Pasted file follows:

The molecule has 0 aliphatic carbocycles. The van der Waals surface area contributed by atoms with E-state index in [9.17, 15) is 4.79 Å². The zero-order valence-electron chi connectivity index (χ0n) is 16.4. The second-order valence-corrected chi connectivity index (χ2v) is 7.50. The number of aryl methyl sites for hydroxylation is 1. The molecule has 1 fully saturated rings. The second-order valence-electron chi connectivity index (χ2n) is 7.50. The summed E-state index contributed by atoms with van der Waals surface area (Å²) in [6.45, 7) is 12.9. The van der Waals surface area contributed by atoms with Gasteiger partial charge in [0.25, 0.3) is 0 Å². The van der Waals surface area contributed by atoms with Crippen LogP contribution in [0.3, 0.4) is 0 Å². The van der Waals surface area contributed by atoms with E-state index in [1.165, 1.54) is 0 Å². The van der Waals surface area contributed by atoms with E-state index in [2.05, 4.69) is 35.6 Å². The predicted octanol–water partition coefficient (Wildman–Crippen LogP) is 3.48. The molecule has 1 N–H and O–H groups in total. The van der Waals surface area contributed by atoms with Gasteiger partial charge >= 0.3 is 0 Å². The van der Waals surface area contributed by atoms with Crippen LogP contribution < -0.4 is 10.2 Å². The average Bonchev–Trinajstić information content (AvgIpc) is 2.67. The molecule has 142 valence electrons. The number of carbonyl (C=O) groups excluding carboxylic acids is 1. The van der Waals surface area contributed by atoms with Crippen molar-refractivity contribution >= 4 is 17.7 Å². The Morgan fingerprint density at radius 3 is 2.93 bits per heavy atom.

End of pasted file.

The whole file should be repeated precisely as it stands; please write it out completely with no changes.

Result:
The molecule has 0 aliphatic carbocycles. The van der Waals surface area contributed by atoms with E-state index in [9.17, 15) is 4.79 Å². The zero-order valence-electron chi connectivity index (χ0n) is 16.4. The second-order valence-corrected chi connectivity index (χ2v) is 7.50. The number of aryl methyl sites for hydroxylation is 1. The molecule has 1 fully saturated rings. The second-order valence-electron chi connectivity index (χ2n) is 7.50. The summed E-state index contributed by atoms with van der Waals surface area (Å²) in [6.45, 7) is 12.9. The van der Waals surface area contributed by atoms with Gasteiger partial charge in [0.25, 0.3) is 0 Å². The van der Waals surface area contributed by atoms with Crippen LogP contribution in [0.3, 0.4) is 0 Å². The van der Waals surface area contributed by atoms with E-state index in [1.165, 1.54) is 0 Å². The van der Waals surface area contributed by atoms with E-state index in [2.05, 4.69) is 35.6 Å². The predicted octanol–water partition coefficient (Wildman–Crippen LogP) is 3.48. The molecule has 1 N–H and O–H groups in total. The van der Waals surface area contributed by atoms with Gasteiger partial charge >= 0.3 is 0 Å². The van der Waals surface area contributed by atoms with Crippen LogP contribution < -0.4 is 10.2 Å². The average Bonchev–Trinajstić information content (AvgIpc) is 2.67. The molecule has 142 valence electrons. The number of carbonyl (C=O) groups excluding carboxylic acids is 1. The van der Waals surface area contributed by atoms with Crippen molar-refractivity contribution >= 4 is 17.7 Å². The Morgan fingerprint density at radius 3 is 2.93 bits per heavy atom.